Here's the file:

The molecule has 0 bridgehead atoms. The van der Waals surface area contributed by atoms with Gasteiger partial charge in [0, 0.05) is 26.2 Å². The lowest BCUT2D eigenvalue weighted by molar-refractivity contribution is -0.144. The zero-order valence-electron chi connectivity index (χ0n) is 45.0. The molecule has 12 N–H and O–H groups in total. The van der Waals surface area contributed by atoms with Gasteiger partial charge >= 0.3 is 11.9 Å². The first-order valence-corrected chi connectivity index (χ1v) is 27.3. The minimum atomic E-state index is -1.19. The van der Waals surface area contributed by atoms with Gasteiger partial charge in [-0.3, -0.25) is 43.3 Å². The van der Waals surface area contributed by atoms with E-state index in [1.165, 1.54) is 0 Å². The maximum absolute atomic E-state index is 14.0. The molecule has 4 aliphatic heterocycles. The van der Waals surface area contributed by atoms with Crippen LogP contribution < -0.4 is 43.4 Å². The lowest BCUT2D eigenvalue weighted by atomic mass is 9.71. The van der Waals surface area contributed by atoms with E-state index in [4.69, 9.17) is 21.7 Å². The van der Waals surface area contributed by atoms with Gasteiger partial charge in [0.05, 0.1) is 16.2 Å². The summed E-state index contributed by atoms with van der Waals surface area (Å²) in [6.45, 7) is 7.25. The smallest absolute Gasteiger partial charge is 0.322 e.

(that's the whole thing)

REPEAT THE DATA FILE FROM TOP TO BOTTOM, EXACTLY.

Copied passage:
The molecule has 0 bridgehead atoms. The van der Waals surface area contributed by atoms with Gasteiger partial charge in [0, 0.05) is 26.2 Å². The lowest BCUT2D eigenvalue weighted by molar-refractivity contribution is -0.144. The zero-order valence-electron chi connectivity index (χ0n) is 45.0. The molecule has 12 N–H and O–H groups in total. The van der Waals surface area contributed by atoms with Gasteiger partial charge >= 0.3 is 11.9 Å². The first-order valence-corrected chi connectivity index (χ1v) is 27.3. The minimum atomic E-state index is -1.19. The van der Waals surface area contributed by atoms with Gasteiger partial charge in [-0.3, -0.25) is 43.3 Å². The van der Waals surface area contributed by atoms with E-state index in [1.165, 1.54) is 0 Å². The maximum absolute atomic E-state index is 14.0. The molecule has 4 aliphatic heterocycles. The van der Waals surface area contributed by atoms with Crippen LogP contribution < -0.4 is 43.4 Å². The lowest BCUT2D eigenvalue weighted by atomic mass is 9.71. The van der Waals surface area contributed by atoms with E-state index in [4.69, 9.17) is 21.7 Å². The van der Waals surface area contributed by atoms with Gasteiger partial charge in [0.05, 0.1) is 16.2 Å². The summed E-state index contributed by atoms with van der Waals surface area (Å²) in [6.45, 7) is 7.25. The smallest absolute Gasteiger partial charge is 0.322 e.